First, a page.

Dazzling Coat Sure To Be In Demand With Pimps Everywhere

This is the newest addition to [Arren Parker’s] Burning Man wardrobe. The full-length lighted faux-fur coats is completely his creation. He started with a pattern that he acquired from Ebay, adding side pockets and changing the hood to a collar. From there he added the 256 RGB LEDs that make it shimmer so appealingly.

For this to work, he designed and ordered 300 tiny PCBs on which a connector socket and the LED are soldered. These are driven by a set of six TLC5940 pulse-width modulation chips, and ultimately by an Arduino. The effect is spectacular (see for yourself after the break), and we’re sure it’ll be a hit at burning man.[vimeo=http://vimeo.com/15385739]

37 thoughts on “Dazzling Coat Sure To Be In Demand With Pimps Everywhere

  1. I have to agree, it’s not really a hack. Unless hacking clothing is what this is all about. I like it anyways, and it kinda proves he is a pimp because of all the money he burned on this coat. Spendin’ them dollas

  2. Hack or not?

    1. Did the maker design it himself ? Yes – HACK
    2. Did the maker make it himself? Yes – HACK
    3. Is clothing hackable? Yes – HACK
    3. Is it unique and new? No probably not – I found several led coats online – Not HACK

    So what is the definition of a Hack?

  3. The coat definitely makes a statement. Not sure what the statement is though…

    Anyway good luck to him, the way I see it I think I would pass on wearing it; this coat only makes it easier for the rooftop snipers to see him in the dark.

  4. On the comment of Original/Unique. I have yet to find one LED coat out there that is completely programable and doesn’t require a connection to a laptop to run it :-)

    Ideally I will be including a handheld controller and some ability to make it react to sound/music. I will likely need to go with a more powerful microcontroller.

    Plus the whole point of this was to be a roving art installation at Burning Man. I had brighter lights on me then most art cars roving the playa. Thank you for the comments :-)

  5. @Arren

    Apparently you never googled it. Try it, there’s a whole lot of results, most running with embedded controllers. There was even a RGB LED coat on hack-a-day recently that is programmable and accepts commands from an iPhone for modes. Hell, even I built an LED Lab coat back in college (with a college budget), 3 years ago before RGB leds were affordable; and made it “completely programable and doesn’t require a connection to a laptop” a year ago.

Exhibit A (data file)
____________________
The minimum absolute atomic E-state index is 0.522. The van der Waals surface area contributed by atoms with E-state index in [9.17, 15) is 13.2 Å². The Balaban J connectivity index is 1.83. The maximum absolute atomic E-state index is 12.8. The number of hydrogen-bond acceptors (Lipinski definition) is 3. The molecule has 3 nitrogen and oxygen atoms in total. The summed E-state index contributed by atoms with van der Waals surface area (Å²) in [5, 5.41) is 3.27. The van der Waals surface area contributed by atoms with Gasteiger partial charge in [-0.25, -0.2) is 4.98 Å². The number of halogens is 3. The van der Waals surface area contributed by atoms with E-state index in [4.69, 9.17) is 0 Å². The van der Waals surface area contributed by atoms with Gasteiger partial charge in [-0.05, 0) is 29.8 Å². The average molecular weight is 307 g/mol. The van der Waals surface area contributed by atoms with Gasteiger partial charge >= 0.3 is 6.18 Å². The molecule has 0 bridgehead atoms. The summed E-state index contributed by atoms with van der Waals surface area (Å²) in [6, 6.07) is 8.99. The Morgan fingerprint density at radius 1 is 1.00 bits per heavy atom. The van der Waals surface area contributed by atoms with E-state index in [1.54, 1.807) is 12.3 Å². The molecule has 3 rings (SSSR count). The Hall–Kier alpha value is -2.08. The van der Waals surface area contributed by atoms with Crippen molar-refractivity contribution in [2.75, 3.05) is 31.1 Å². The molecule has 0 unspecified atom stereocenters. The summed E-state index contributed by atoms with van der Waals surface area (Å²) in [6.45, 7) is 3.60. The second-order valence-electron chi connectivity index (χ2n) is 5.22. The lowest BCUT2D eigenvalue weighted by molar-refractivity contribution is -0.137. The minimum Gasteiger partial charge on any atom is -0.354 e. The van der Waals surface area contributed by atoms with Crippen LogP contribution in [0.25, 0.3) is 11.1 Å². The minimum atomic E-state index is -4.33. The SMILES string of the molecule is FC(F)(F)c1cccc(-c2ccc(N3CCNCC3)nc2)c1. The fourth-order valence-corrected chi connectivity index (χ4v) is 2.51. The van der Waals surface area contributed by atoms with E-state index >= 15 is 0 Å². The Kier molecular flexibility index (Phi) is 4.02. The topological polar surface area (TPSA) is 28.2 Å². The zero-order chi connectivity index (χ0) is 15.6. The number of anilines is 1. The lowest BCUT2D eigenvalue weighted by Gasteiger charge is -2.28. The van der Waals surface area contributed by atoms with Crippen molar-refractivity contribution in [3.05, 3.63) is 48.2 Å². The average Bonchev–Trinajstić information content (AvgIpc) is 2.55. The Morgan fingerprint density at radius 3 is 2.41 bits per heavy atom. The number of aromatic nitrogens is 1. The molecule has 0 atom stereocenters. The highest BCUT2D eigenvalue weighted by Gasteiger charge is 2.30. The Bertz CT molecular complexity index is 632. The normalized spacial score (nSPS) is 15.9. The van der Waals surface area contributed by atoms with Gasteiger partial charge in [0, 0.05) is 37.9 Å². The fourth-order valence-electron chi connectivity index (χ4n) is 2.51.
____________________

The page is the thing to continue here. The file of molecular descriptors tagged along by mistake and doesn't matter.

I’m not trying to belittle your work at all. It’s gorgeous, and I respect the quality of wiring and design; and i’m glad Hack-a-day featured it so I could see it. LED clothes just isn’t a new thing at all, everybody’s doing it now; which could explain why people don’t feel like this is a hack(it really is). It’s just an old (and over-done) one.

  6. @Bill I apologize for any claims to originality regarding having a controller built in :-)

    To a point on the LED-suit posted recently, he is using pre-existing LED Modules and the impresion I got about his code is that the arduino is only acting as a reciever for all commands from the Iphone. But his build quality is still very impressive.

    I suppose what I am claiming in originality is more the scale and configuration. I should get a clearer picture of the wiring on the coat, it may require inverting the lining however. The matrix itself is pretty much its own hack. Controlling a 16×16 12bit RGB matrix with a single Arduino was no small feat.

    And no, light up LED clothing is not by any means new :-)

  7. I hear you Arren. Right now i’m working on a project i’m calling ‘Arduquee’


    which is a 8×8 Red/Green LED matrix driver that is chain-able to any length, all running off 6 IO lines of a single Arduino. Future plans include PWM colors, and scaling up to a RGB matrix. I can appreciate the control you have over your RGB LEDs, and i’ll most likely be creating something similar soon, a new version of my Lab coat. :)

  8. @Bill Pretty cool looking, and excellent design. I like how clean the boards are. I really need to start working with SMD components so I can get smaller simpler layouts. I started out my project testing with an 8×8 rgb matrix of the same type. I will be curious how you end up doing PWM.

    One of the reasons I went with the TLC5940 was ease of use for PWM control. The biggest issue I had to overcome was the refresh rate. Each frame requires shifting out just over 1kb of data via I2C which ate up a lot of the Arduino’s resources. Until I was able to get the interrupt code to work properly, I was very limited as to what patterns I could actually get the Arduino to do.

    256(leds)*3(rgb)*12(pwm bits)+8(Shift Register bit)=1152 bytes

    The biggest advantage to this is the clean color transitions and is scalable on any axis at the loss of either brightness(adding an additional Shift register for more rows) or data throughput with addiitonal TLC5940s. Currently I do not know what my refresh rate actually is, I need to borrow/get an oscilliscope.

    With a more powerful controller either of these issues could easily be overcome.

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